Some authorities have raised the question that the right of a general guardian to sue may be controlled exclusively by rule 17(c), and that rule 17(b) is not applicable to actions by a guardian suing in his representative capacity. Although this issue was not raised in the district court or on the briefs and argument in this court, we consider it necessary to pass upon it because it is an important question that should be settled in this circuit.
In Fallat v. Gouran, 220 F.2d 325, 328 (C.A.3), the court said:
"Here appears an ambiguity, perhaps more apparent than real, between the provisions of subparagraphs (b) and (c) of Rule 17. Rule 17(b) seems to refer to the law of the state of the forum in determining the capacity of the guardian to sue in the federal court and in this respect might perhaps be regarded as adopting the result of earlier cases decided under the Conformity Act. Rule 17(c), however, apparently gives a guardian the right to sue in the federal courts irrespective of his capacity under state law. From this it might be argued, in spite of Moore and Barron & Holtzoff, that Rule 17(b) does not apply to guardians but that their capacity to sue in the federal courts now stands solely on the basis of federal law."2
The following comment appears in 2 Barron & Holtzoff Federal Practice and Procedure, § 488 at 59 (1961):
"Under Rule 17(c) the general guardian, committee, conservator, or other like fiduciary, may sue or defend on behalf of an infant or incompetent person. It is not yet entirely clear to what extent state law controls the right of such a representative to bring suit in federal court. Prior to the rules, under the Conformity Act, state law was considered determinative as to the right of a guardian to sue. Rule 17 (c), purporting to give an unqualified right to the guardian to sue, might be thought to have altered this rule, but Rule 17(b) confuses the issue by making the capacity of a representative to sue dependent on the law of the state in which the district court is held."
Prior to the adoption of the federal rules, it was well established that the citizenship of the guardian, not that of the ward, controls for purposes of diversity of citizenship, and that the capacity of the foreign guardian to sue is determined by the law of the state in which the district court is held. Mexican Central Railway Co. v. Eckman, 187 U.S. 429, 434, 23 S. Ct. 211, 47 L. Ed. 245; New Orleans v. Gaines's Administrator (City of New Orleans v. Whitney) 138 U.S. 595, 606, 11 S. Ct. 428, 34 L. Ed. 1102. These two decisions were cited recently by the Supreme Court in Lumbermen's Mutual Casualty Co. v. Elbert, 348 U.S. 48, 51, 75 S. Ct. 151, 154, 99 L. Ed. 59 as authority for the following statement:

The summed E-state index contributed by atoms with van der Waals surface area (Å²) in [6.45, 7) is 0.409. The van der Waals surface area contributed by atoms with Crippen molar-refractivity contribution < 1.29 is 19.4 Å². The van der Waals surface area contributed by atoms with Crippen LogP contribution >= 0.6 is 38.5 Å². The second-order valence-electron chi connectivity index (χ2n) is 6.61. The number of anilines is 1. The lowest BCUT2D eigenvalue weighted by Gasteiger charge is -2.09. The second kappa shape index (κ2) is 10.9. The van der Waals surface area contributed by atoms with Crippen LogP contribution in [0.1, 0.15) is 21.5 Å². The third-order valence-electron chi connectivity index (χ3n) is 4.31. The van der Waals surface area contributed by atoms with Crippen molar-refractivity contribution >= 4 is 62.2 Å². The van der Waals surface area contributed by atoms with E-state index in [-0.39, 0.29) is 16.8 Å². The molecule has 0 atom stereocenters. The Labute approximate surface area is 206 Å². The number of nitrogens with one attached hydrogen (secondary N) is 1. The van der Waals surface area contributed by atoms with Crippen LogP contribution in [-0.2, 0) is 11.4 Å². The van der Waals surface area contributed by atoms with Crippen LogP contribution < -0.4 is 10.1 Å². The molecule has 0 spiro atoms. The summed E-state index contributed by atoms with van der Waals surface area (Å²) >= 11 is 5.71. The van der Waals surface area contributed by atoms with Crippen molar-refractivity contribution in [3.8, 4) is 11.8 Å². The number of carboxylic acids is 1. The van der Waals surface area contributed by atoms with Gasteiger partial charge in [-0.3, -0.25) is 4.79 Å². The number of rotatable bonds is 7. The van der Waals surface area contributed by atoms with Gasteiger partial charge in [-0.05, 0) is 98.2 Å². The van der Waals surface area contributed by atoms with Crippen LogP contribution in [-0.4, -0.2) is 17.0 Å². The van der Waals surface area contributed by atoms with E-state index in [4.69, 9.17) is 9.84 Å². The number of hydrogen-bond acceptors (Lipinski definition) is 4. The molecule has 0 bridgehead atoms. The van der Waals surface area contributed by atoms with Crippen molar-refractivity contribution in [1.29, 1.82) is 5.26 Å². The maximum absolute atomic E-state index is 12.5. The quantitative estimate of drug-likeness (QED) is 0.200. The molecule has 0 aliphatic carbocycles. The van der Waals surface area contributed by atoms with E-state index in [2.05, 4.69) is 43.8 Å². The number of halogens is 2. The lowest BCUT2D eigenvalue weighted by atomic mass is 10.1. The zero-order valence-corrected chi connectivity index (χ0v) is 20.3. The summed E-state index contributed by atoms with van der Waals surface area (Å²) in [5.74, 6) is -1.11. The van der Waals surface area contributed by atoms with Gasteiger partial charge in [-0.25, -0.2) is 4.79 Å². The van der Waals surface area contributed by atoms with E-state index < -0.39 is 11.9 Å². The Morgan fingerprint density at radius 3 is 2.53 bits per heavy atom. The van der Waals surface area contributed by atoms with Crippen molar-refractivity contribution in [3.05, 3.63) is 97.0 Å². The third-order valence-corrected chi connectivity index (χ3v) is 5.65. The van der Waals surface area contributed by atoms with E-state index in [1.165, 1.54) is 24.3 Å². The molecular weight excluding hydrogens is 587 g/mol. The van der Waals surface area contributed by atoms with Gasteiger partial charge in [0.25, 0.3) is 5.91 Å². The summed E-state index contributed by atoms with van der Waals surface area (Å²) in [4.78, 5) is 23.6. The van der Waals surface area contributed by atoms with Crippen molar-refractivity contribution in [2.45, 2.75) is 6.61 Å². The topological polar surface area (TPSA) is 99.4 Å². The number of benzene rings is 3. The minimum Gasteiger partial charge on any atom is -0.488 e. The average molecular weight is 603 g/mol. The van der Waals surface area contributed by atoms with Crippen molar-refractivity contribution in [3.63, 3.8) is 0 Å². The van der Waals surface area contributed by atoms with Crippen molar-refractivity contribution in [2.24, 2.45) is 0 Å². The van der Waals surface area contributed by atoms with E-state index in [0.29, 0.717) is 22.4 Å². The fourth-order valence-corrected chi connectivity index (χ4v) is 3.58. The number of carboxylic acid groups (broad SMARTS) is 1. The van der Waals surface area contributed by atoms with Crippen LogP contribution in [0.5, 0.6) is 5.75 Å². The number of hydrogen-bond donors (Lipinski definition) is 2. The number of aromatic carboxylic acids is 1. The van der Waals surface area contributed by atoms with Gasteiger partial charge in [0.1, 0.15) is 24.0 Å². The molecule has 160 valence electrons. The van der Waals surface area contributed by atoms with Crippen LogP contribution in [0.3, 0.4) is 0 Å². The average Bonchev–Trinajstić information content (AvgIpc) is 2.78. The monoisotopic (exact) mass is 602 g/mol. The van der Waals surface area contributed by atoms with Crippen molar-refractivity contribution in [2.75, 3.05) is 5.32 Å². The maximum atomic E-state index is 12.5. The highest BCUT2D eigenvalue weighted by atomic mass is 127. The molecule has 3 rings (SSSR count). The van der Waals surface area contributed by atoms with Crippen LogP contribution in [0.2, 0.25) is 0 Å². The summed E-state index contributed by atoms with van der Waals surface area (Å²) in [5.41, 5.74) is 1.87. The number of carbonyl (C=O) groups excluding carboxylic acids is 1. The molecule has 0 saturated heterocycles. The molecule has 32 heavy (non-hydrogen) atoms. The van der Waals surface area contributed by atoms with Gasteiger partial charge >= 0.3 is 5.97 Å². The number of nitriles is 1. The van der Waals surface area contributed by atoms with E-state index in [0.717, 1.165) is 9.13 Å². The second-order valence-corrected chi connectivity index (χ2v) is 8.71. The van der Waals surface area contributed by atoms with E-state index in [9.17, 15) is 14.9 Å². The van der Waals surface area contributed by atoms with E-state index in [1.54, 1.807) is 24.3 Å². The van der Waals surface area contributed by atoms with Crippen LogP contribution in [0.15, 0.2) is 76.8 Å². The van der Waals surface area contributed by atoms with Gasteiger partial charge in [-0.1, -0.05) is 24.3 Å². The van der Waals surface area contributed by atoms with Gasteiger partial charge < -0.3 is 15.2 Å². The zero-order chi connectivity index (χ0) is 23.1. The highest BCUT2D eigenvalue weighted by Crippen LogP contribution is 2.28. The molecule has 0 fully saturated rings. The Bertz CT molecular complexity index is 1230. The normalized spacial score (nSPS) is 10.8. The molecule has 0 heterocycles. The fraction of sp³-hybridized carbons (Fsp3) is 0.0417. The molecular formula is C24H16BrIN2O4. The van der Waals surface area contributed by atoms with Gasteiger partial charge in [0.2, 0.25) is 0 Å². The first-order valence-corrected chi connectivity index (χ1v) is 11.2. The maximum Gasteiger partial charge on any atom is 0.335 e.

"Petitioner is therefore not merely a nominal defendant but is the real party in interest here. This conclusion to disregard the tortfeasor's citizenship in the instant case for purposes of federal jurisdiction is fortified by cases honoring the states' characterization of a guardian or other fiduciary as determinative of the real party in interest in federal litigation."
In City of Detroit, Mich. v. Blanchfield, 13 F.2d 13, 15 (C.A.6), 47 A.L.R. 314, 318,3 this court said:
"In the instant case, the action was properly brought by the guardian of the minor. Diversity of citizenship is alleged in the declaration. The jurisdiction of the federal court must be determined by the citizenship of the gardian, and not the citizenship of the ward."
Rule 17(c) had its origin in former Equity Rule 70.4 We find nothing in the notes of the Advisory Committee on the Rules to indicate an intention to change the law relating to suits by guardians as it existed at the time of the adoption of the Federal Rules of Civil Procedure. We hold that the first sentence of rule 17(c) does not authorize a guardian to maintain a suit in any district court as a matter of federal law, irrespective of his capacity to sue under the law of the state in which the district court sits. To the contrary, we read and construe the first sentence of rule 17(c) in the light of the provision in rule 17 (b) to the effect that the capacity to sue by one acting in a representative capacity shall be determined by the law of the state in which the district court is held. Southern Ohio Sav. Bank & Trust Co. v. Guaranty Trust Co. of New York, 27 F. Supp. 485 (S.D.N.Y.); 6 Cyclopedia of Federal Procedure § 21.51 (3rd ed. 1951); Cf. Vroon v. Templin, 278 F.2d 345 (C.A.4); Travelers Indemnity Co. v. Bengtson, 231 F.2d 263, 265 (C.A.5).